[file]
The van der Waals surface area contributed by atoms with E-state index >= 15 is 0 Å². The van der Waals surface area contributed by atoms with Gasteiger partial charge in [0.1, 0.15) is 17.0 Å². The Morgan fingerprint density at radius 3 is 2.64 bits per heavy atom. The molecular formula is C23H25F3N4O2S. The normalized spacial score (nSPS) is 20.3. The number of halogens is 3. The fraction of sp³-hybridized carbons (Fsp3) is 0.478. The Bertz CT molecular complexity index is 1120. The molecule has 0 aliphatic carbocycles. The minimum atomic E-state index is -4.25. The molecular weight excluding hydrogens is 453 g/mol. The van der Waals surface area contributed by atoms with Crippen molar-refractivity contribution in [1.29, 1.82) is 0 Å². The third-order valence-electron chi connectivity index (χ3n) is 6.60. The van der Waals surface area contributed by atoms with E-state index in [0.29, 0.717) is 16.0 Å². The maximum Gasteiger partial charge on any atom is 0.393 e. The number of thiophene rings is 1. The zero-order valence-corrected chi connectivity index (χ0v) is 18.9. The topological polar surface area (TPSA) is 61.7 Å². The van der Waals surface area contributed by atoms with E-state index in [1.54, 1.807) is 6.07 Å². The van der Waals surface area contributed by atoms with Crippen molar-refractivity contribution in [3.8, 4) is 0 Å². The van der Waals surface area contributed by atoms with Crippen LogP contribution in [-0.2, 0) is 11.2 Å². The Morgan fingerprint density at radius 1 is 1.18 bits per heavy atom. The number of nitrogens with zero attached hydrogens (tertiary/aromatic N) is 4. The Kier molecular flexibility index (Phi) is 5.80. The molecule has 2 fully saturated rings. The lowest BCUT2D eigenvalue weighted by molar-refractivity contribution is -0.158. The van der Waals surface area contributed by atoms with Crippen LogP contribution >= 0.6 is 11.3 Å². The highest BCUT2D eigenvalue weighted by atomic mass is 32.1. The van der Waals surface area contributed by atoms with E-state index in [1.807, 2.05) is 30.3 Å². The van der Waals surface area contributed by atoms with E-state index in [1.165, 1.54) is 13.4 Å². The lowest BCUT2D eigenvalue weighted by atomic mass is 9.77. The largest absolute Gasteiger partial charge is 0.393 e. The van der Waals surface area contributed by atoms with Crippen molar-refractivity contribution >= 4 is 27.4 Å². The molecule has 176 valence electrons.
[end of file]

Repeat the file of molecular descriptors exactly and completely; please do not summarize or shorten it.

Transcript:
The van der Waals surface area contributed by atoms with E-state index >= 15 is 0 Å². The van der Waals surface area contributed by atoms with Gasteiger partial charge in [0.1, 0.15) is 17.0 Å². The Morgan fingerprint density at radius 3 is 2.64 bits per heavy atom. The molecular formula is C23H25F3N4O2S. The normalized spacial score (nSPS) is 20.3. The number of halogens is 3. The fraction of sp³-hybridized carbons (Fsp3) is 0.478. The Bertz CT molecular complexity index is 1120. The molecule has 0 aliphatic carbocycles. The minimum atomic E-state index is -4.25. The molecular weight excluding hydrogens is 453 g/mol. The van der Waals surface area contributed by atoms with Crippen molar-refractivity contribution in [1.29, 1.82) is 0 Å². The third-order valence-electron chi connectivity index (χ3n) is 6.60. The van der Waals surface area contributed by atoms with E-state index in [0.29, 0.717) is 16.0 Å². The maximum Gasteiger partial charge on any atom is 0.393 e. The number of thiophene rings is 1. The zero-order valence-corrected chi connectivity index (χ0v) is 18.9. The topological polar surface area (TPSA) is 61.7 Å². The van der Waals surface area contributed by atoms with E-state index in [1.54, 1.807) is 6.07 Å². The van der Waals surface area contributed by atoms with Crippen molar-refractivity contribution in [3.8, 4) is 0 Å². The van der Waals surface area contributed by atoms with Crippen LogP contribution in [-0.2, 0) is 11.2 Å². The Morgan fingerprint density at radius 1 is 1.18 bits per heavy atom. The number of nitrogens with zero attached hydrogens (tertiary/aromatic N) is 4. The Kier molecular flexibility index (Phi) is 5.80. The molecule has 2 fully saturated rings. The lowest BCUT2D eigenvalue weighted by molar-refractivity contribution is -0.158. The van der Waals surface area contributed by atoms with Crippen LogP contribution >= 0.6 is 11.3 Å². The highest BCUT2D eigenvalue weighted by atomic mass is 32.1. The van der Waals surface area contributed by atoms with E-state index in [1.807, 2.05) is 30.3 Å². The van der Waals surface area contributed by atoms with E-state index in [1.165, 1.54) is 13.4 Å². The lowest BCUT2D eigenvalue weighted by atomic mass is 9.77. The largest absolute Gasteiger partial charge is 0.393 e. The van der Waals surface area contributed by atoms with Crippen molar-refractivity contribution >= 4 is 27.4 Å². The molecule has 176 valence electrons.